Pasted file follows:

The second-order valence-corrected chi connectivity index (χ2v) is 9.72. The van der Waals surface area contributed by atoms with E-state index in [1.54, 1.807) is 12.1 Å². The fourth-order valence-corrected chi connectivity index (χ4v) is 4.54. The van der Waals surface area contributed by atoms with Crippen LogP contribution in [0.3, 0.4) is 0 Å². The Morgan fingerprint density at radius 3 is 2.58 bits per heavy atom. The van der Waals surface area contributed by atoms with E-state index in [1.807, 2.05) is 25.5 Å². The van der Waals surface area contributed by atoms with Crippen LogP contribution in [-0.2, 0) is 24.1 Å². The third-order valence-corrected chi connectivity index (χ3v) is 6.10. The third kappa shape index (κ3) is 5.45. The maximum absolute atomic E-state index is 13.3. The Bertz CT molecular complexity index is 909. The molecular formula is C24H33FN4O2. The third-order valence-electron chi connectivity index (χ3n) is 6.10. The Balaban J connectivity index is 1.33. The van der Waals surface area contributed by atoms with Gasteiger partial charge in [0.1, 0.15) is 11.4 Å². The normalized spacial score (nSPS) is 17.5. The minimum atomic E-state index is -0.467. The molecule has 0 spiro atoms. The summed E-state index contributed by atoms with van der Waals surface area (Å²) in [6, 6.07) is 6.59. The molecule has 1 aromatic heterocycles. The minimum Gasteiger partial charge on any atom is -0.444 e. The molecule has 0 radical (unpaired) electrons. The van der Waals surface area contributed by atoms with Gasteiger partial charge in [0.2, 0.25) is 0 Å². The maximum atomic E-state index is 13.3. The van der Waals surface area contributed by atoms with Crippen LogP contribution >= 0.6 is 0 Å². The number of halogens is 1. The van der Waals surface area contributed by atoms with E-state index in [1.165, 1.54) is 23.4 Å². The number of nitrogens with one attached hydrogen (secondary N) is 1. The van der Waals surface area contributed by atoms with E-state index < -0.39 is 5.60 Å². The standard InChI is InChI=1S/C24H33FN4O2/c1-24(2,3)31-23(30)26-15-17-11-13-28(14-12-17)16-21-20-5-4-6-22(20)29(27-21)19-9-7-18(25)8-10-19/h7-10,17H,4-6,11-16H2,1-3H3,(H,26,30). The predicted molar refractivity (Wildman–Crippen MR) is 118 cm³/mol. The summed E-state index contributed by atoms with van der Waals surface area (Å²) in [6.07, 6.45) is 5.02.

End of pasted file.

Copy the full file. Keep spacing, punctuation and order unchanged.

The second-order valence-corrected chi connectivity index (χ2v) is 9.72. The van der Waals surface area contributed by atoms with E-state index in [1.54, 1.807) is 12.1 Å². The fourth-order valence-corrected chi connectivity index (χ4v) is 4.54. The van der Waals surface area contributed by atoms with Crippen LogP contribution in [0.3, 0.4) is 0 Å². The Morgan fingerprint density at radius 3 is 2.58 bits per heavy atom. The van der Waals surface area contributed by atoms with E-state index in [1.807, 2.05) is 25.5 Å². The van der Waals surface area contributed by atoms with Crippen LogP contribution in [-0.2, 0) is 24.1 Å². The third-order valence-corrected chi connectivity index (χ3v) is 6.10. The third kappa shape index (κ3) is 5.45. The maximum absolute atomic E-state index is 13.3. The Bertz CT molecular complexity index is 909. The molecular formula is C24H33FN4O2. The third-order valence-electron chi connectivity index (χ3n) is 6.10. The Balaban J connectivity index is 1.33. The van der Waals surface area contributed by atoms with Gasteiger partial charge in [0.1, 0.15) is 11.4 Å². The normalized spacial score (nSPS) is 17.5. The minimum atomic E-state index is -0.467. The molecule has 0 spiro atoms. The summed E-state index contributed by atoms with van der Waals surface area (Å²) in [6, 6.07) is 6.59. The molecule has 1 aromatic heterocycles. The minimum Gasteiger partial charge on any atom is -0.444 e. The molecule has 0 radical (unpaired) electrons. The van der Waals surface area contributed by atoms with Gasteiger partial charge in [0.2, 0.25) is 0 Å². The maximum atomic E-state index is 13.3. The van der Waals surface area contributed by atoms with Crippen LogP contribution >= 0.6 is 0 Å². The number of halogens is 1. The van der Waals surface area contributed by atoms with E-state index in [1.165, 1.54) is 23.4 Å². The number of nitrogens with one attached hydrogen (secondary N) is 1. The van der Waals surface area contributed by atoms with E-state index < -0.39 is 5.60 Å². The standard InChI is InChI=1S/C24H33FN4O2/c1-24(2,3)31-23(30)26-15-17-11-13-28(14-12-17)16-21-20-5-4-6-22(20)29(27-21)19-9-7-18(25)8-10-19/h7-10,17H,4-6,11-16H2,1-3H3,(H,26,30). The predicted molar refractivity (Wildman–Crippen MR) is 118 cm³/mol. The summed E-state index contributed by atoms with van der Waals surface area (Å²) in [6.07, 6.45) is 5.02.